“He demonstrates emotional intelligence and exemplifies the high caliber of candidate I would like to represent the FSB,” she said about the candidate.
Principle No. 5: Know the Business
A common axiom in management is that a qualified manager can manage any business. This point is only partially true. It is true that most managers are generalists rather than specialists; however, many very successful managers began their careers in specialist roles. What most successful managers bring to their work in leading crews, departments, divisions, and companies is both a solid knowledge of the business (they are very experienced) and a solid knowledge of the principles of great management. Manager aspirants must first learn the characteristics of the business by doing, working in the trenches, and discovering how the various pieces of the organization work together to become a universal whole, because very good managers discover what is universal in the business and capitalize on it to advance the business and improve performance.
Remember, as a manager, for greater job satisfaction and career success you should align to your organization’s vision, mission, strategies, leadership, systems, structure, and cultures. In all you do, treat people fairly and honestly and do your best to follow and embrace your organization’s ethics and core values as well as your own. Talk the walk and walk the talk, and remember, people are watching and seeing how you walk it. Give your very best to your teams, organizations, and customers. Be an effective manager to get the performance results for your organization and build trust and positive relationship with your people.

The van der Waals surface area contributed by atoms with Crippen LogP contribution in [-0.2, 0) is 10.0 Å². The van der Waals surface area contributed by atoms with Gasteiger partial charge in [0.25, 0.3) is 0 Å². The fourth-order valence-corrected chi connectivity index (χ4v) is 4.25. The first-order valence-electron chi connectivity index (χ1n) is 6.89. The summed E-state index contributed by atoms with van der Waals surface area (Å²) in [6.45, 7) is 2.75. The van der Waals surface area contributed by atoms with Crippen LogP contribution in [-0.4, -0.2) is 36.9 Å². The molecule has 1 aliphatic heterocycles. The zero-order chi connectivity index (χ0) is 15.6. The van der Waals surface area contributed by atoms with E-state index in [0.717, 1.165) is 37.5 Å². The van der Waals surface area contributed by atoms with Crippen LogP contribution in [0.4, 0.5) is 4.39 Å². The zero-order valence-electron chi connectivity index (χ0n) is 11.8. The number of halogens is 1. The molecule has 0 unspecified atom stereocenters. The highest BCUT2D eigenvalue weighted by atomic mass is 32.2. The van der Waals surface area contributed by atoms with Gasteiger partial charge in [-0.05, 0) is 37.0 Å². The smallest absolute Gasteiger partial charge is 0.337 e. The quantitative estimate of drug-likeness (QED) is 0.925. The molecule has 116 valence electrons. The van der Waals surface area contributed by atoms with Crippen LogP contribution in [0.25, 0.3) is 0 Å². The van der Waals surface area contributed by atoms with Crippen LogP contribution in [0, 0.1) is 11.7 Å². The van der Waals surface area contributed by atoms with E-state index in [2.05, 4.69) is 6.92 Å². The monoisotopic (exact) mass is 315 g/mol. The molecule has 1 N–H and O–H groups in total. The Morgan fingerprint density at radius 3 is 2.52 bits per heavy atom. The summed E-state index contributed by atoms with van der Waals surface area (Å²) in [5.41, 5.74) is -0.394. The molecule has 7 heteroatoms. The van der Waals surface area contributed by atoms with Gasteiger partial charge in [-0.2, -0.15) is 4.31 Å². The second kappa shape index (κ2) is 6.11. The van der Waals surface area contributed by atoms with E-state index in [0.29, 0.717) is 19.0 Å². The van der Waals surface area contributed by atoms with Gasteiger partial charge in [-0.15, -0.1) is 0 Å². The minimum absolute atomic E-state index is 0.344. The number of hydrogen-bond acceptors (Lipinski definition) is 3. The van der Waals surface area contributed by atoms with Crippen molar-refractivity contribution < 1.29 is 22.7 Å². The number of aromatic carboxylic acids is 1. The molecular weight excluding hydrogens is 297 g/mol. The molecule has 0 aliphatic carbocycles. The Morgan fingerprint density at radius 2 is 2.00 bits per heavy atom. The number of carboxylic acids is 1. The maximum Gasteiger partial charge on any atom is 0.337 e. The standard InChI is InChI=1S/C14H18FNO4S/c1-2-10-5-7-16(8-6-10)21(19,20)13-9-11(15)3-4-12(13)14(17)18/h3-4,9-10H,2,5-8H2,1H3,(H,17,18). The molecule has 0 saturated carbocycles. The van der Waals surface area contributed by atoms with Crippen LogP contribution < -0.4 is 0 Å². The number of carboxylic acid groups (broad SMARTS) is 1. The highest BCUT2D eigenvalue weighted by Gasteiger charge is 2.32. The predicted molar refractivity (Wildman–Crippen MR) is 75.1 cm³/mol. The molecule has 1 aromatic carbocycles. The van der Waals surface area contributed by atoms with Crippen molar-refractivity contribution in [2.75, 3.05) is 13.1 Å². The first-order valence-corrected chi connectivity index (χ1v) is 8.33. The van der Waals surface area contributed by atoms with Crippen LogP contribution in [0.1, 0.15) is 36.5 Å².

Written by Bill Davis, MA, CM, core faculty and program chair in the Forbes School of Business & Technology at Ashford University, and Dr. Michael Reilly, PhD, professor in the Forbes School of Business & Technology at Ashford University.